(Terence Davies, 2011)
Terence Davies seems one of those artists who only truly operates at full capacity when he is intimately, personally connected with his material. His early work, all of it nakedly autobiographical, is where he built his reputation, and is extraordinary. He arrived seemingly fully-formed; a confident style in place, his thematic obsessions obvious straightaway, and Still Voices, Distant Lives and The Long Day Closes are both fully realised and quite masterful in their mining of Davies' own boyhood experiences in Post-War Liverpool. Since then, his feature work - adapting Classic novels for The Neon Bible and The House of Mirth - has been stylish and powerful, in a muted, repressed fashion, but lacking the spark of greatness of his first films.
The same could be said of The Deep Blue Sea. An adaptation of a Terrence Ratigan play, it finds Davies back in his favourite era - "around 1950" - meaning that the period recreation is fastidious, beautiful and just a smidgen enbalmed. While his period films are all located in a precisely detailed world, it is the soulful quality to that world which makes it so warm and distinctive, and that is evident here too, in the impromptu singalongs in cosy pubs and a Tube platform turned Blitz bomb shelter, in the small kindnesses of strangers. Yet the beautifully darkened pallette and the finely arranged set design - all of it making Weisz's red coat seem to glow in the dark - are a trifle suffocating in their perfection.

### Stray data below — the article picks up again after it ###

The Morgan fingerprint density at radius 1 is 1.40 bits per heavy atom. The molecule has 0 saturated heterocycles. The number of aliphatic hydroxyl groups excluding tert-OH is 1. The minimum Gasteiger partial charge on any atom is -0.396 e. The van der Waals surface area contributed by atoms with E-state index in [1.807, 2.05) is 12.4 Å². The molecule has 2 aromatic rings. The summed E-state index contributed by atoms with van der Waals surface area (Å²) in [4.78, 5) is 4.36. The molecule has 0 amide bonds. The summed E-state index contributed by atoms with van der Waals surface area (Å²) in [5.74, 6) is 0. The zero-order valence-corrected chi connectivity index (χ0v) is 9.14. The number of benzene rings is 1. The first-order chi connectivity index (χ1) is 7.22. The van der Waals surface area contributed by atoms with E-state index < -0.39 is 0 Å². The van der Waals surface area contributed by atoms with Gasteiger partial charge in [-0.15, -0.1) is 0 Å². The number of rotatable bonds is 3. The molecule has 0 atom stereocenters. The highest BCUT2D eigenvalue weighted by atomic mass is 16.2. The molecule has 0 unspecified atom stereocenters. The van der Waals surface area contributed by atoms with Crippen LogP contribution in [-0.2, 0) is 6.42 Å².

The story is a study of a dying relationship. Weisz's character is trapped in a polite marriage with an older man (Simon Russell Beale, splendid), a Judge dominated by his spitefully puritan, wealthy mother. When she meets a dashing, emotionally immature ex-RAF pilot named Freddie (Tom Hiddleston) she discovers the pleasures of physical passion for the first time and her life is changed. She leaves her husband and moves in with Freddie but his limitations make them ultimately incompatible, and in the opening scene we see her attempt suicide.
Weisz is tremendous throughout, presenting a complex, intelligent woman, bewitched by sexual rapture and all too aware of how it is ruining her life, perceiving his flaws but not caring, ashamed of herself yet desperate for him still. Hiddleston plays Freddie as a big child, all sunshine and jokes in good times, but throwing tantrums and storming off when it gets difficult.
Though Davies does a good job opening out the play, chopping up the chronology, using a stunning and mostly wordless opening sequence to relay much of the backstory, the fact the the majority of the action occurs in two locations makes it hard to forget the theatrical origins of the piece. That means it's hard to know who is responsible for the slightly chilly emotional tone; Davies or Rattigan. This is a world with a generally calm, stiff upper lip surface, broken by Hester and Freddies passion, but mainly containing it's emotional storm deep within.
Somehow that translates into a film where we watch the characters struggle with strong feelings while feeling little ourselves.
That is a small sin in such a controlled and confident piece of cinema which frequently reaches sublime heights, but it is still a sin.